« Friday Random Ten: more proof of unhipness edition | Main | Floyd Landis, still a Mennonite? »

July 21, 2006

TrackBack

TrackBack URL for this entry:
http://www.typepad.com/services/trackback/6a00d8341bfa9e53ef00e5505459cd8834

Listed below are links to weblogs that reference A brief mea culpa: the confession of a self-improvement junkie:

» "I'm committed to my own happiness." from F-Words
The problem here is that the "objective scale" is easily adjusted to keep me just out of reach of finally being "good." [Read More]

Comments

Random Lurker

Hmm. On the subject of diets and feelings...

Given the info you're disclosed about your past and your lifestyle- and your current problem (IIRC) with feeling a bit tired or 'off'- I wonder if you're not 'sugar sensitive' (www.radiantrecovery.com is a decent place to start for info). If you are, then this blood type thing probably won't nail the root cause.

This is just a hunch. I'm sugar sensitive myself, and I struggled with misdiagnosis and clueless doctors for a long time before I finally pegged the core problem. A lot of the things you've written about your problems with weight, addiction, food and exercise sound *really* familiar to me. Even the uber-drive for self-improvement is a 'risk factor' for sugar sensitivity.

As a clueless internet stranger, I may well be completely off. But I felt I should say something just in case. :)


Hugo

RL, you may be right -- I do crave sugar so much, and do so well when I severely restrict my intake of the white stuff. (Fruit sugar seems to be just fine).

aldahlia

I have a feeling that when, deo volente, we have children, lots of this will change.

Honestly, it sounds like when you have kids, you'll just find new things to obsess about, ie. How to be the Perfect (as you can) Parent.

Oriscus

Hugo, I'm glad to hear you admit to this (ok, you've been up-front all along, but it's been hard to hear through some of the judgment).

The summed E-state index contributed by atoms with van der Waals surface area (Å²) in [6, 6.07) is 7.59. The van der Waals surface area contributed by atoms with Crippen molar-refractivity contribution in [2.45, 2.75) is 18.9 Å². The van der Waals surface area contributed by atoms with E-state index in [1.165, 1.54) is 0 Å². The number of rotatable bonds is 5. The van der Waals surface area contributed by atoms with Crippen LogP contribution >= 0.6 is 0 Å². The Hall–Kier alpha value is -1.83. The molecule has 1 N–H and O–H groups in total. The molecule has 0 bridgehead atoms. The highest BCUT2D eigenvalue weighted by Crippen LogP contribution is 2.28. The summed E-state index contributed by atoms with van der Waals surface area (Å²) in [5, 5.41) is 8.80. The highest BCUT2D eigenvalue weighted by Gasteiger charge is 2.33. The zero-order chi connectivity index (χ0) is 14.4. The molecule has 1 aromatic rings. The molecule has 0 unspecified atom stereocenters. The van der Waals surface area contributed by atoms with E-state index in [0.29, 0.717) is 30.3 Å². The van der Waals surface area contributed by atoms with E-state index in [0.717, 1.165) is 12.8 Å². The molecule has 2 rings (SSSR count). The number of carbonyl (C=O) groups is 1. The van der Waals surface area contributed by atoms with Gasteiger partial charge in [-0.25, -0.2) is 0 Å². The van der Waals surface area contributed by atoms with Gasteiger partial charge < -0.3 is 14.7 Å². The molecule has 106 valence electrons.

What I long for is to hear what is "enough." Not that I expect to be "home" this side of judgement, but that want to be assured that I'm at least on the right train.

Y'all keep moving the hurdles on us - and we on one another.

And y'all wonder why the MRA-types are irrationally angry?

Phil Hoover

HUGO, you are just waaaay too cool! Loving your blog....and tell me how I can become "addicted" to fitness.

And please hurry.


Allison

One self-improvement junkie to another, I enjoy your blog.

Now, it's possible that aldahlia is correct, and that with kids, you'll find new obsessions. My hope for you, instead, is that you'll learn that "enough" is sometimes simply that: enough. Where parenting is concerned, perfection is highly overrated.

Laine

Can the world handle a little Schwyzer?

I'm not sure we're ready! :)

Hugo

Oriscus, I'd hate to have you reduce my commitment to male transformation solely to a function of my personality rather than a genuine ideological commitment. All of us who hold strong beliefs have those beliefs shaped by our idiosyncracies, I admit -- but you don't have to be a self-improvement junkie or "growth addict" to acknowledge that all of us, men and women alike, have lots of transforming to do.

When and if a little Schwyzer appears, y'all will be informed.

mythago

Hugo, "I'll change when my kids are born" is not exactly a thoughtful improvement strategy destined for success. Yes, many people do change when they have children. Other people don't, or change in ways that are destructive, or blame their children for 'ruining' their former way of life.

The last thing you want is to have a child and blithely continue in your old, pre-kid schedule ("But honey, it's exercise!") or to resent your children for cutting into your me-time. And, as aldahlia points out, obsessive tendencies can simply be shifted from one kind of improvement to another. I don't mean this in a snotty way, but if you have a counselor or spiritual adviser, you might want to talk with them.

The Happy Feminist

I justify the amount of time I spend on improving my fitness by saying I work equally hard on teaching, my volunteering, and my marriage. But does an increase in generosity in one area of one's life justify an increased self-absorption in another?

I have never considered fitness to be "self-absorption." I view it more as essential self-care, like sleeping, or brushing your teeth. One ought to be fit, if possible, in order to be maximally effective in other areas of life. If I am exercising, I do better work, and do better all around.

Of course, I have a feeling you spend a bit more time and energy on your exercise regimen than I do!

Mr. Bad

Oriscus said: "And y'all wonder why the MRA-types are irrationally angry?"

"Irrationally" angry? Not at all. Unless one considers opposition to blatant sexism, hypocrsy and discrimination to be "irrational."

The comments to this entry are closed.

My Photo

Regular reads

Blog powered by Typepad
Member since 01/2004